The other day I was at the library looking for some good reads and chanced across one of those “inspirational” books about infertility. As proof that infertility has finally scrambled my brain, I checked it out to read. This, for the record, was completely out of character. I’m one of those people who might be most kindly billed as a realist (as opposed to ‘pessimist’) and tend to roll my eyes at things that say “this will change your life!”.
It’s not that I’m immune to a great, hopeful story of someone overcoming adversity. It’s just that I like to get the whole story – including the parts that don’t fit nicely into the overarching narrative or expose the less-than-stellar qualities of the subject. What I hate is the traditional “inspirational story”.
We’ve all read them. It’s the thing where someone talks about how someone died, they were diagnosed with cancer, their spouse or they lost their job(s), and/or their marriage fell apart – usually several of the above at once, but the messiness of the situation is trotted out briefly and glossed over only to serve as a set-up for the incredible blessing, self-discovery, or other immensely positive outcome that finishes the story. Some of these even go so far as to talk about how “grateful” the person is for the obstacle(s) that led them to the eventual ending. The ending wraps up with no loose ends or residual effects. And there’s typically an exhortation to go out and apply this to your own life.
In any case, I cracked open the book when I got home and started reading. I quit about the time someone talked about how grateful she was at this “blessing” of infertility because of her now closer relationship to God and her husband and, most importantly, urged the readers to view infertility in the same way she did. I just couldn’t do it. Infertility is many things in my life, but it is not a blessing.
One part of me recognizes this as a coping mechanism. It’s easier to go through crappy stuff when you can ascribe some sort of cosmic meaning to it, fit it into the narrative of self-discovery or a closer relationship to other people or your Higher Power. There are also people who are amazingly, relentlessly, genuinely positive. I don’t fit into that category on the best day of my life, so I mostly just stand, admiring but slightly baffled when I run into those people. I’m not trying to knock either coping mechanisms or positivity – if this is how you deal with stuff, more power to you.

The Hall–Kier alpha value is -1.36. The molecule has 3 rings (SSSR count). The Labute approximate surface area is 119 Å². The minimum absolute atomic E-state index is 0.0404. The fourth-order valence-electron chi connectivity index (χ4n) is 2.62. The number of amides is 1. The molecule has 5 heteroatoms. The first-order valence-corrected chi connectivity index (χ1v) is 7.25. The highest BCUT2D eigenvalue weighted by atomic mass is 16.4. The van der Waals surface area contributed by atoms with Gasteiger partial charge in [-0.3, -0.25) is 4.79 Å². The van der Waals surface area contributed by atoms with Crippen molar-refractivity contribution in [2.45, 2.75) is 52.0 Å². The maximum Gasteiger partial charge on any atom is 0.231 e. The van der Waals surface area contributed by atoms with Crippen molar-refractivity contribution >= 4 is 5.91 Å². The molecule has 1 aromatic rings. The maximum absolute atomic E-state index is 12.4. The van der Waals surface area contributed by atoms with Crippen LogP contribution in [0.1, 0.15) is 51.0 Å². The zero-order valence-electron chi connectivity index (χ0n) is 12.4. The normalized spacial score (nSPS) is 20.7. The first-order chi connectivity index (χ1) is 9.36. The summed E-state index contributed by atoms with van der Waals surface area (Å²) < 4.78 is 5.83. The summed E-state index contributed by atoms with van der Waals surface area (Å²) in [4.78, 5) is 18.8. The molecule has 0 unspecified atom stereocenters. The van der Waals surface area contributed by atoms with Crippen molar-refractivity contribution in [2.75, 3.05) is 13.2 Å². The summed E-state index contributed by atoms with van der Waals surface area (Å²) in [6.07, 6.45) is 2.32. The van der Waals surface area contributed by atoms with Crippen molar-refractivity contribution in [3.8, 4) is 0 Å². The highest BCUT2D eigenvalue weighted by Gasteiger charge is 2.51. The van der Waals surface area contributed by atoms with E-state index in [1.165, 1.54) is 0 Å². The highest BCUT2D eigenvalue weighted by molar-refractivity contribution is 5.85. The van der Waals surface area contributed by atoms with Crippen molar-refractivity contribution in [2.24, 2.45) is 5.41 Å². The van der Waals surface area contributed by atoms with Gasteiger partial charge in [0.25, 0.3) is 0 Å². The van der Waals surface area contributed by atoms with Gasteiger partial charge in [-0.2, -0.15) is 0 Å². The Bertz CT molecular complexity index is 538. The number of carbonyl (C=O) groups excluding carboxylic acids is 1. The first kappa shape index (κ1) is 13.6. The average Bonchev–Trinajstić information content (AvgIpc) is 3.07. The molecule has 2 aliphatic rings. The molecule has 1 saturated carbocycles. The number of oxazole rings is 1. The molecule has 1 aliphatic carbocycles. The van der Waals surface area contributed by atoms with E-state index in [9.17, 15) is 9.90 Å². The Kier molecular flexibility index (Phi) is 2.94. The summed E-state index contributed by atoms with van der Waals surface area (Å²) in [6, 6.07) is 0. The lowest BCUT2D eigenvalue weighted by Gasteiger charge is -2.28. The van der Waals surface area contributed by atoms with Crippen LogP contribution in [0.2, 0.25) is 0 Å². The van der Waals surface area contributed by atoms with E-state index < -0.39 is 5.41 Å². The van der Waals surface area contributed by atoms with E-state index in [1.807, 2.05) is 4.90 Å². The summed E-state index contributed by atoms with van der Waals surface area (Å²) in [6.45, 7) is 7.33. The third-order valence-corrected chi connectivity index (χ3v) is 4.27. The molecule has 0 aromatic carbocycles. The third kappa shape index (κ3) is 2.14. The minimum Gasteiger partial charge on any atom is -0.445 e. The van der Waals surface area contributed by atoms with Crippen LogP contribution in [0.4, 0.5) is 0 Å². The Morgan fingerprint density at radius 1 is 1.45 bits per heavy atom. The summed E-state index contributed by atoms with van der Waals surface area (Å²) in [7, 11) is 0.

What does bother me is when people insist their insights and beliefs must apply to me. If other people find meaning in their own lives in a tough situation, who am I to question that? It’s when someone minimizes my difficulties that I get angry. I think most of us have heard it. That I should find and focus on the positives in my situation. Don’t complain. It could be worse. Or, worst of all, imply that not only should I accept this uncomplaining, I should actually be grateful for this opportunity to grow as a person. I have only one response to that.
I refuse to be grateful for my infertility.
I will acknowledge certain ‘silver linings’ to this crappy situation. I have no doubt that infertility has made me a more empathetic, compassionate person. There’s an emotional depth of understanding of how a diagnosis can split a person’s life into the before and after that I never could really claim before. I also know that I am much stronger than I thought, and I’ve gotten to experience kindness and compassion from people that have done much to restore my faith in humanity. I’ve met some awesome new people online and in real life. Yes, there’s been plenty of personal growth and introspection. I started writing again after not doing so for years. So no, it’s not all bad.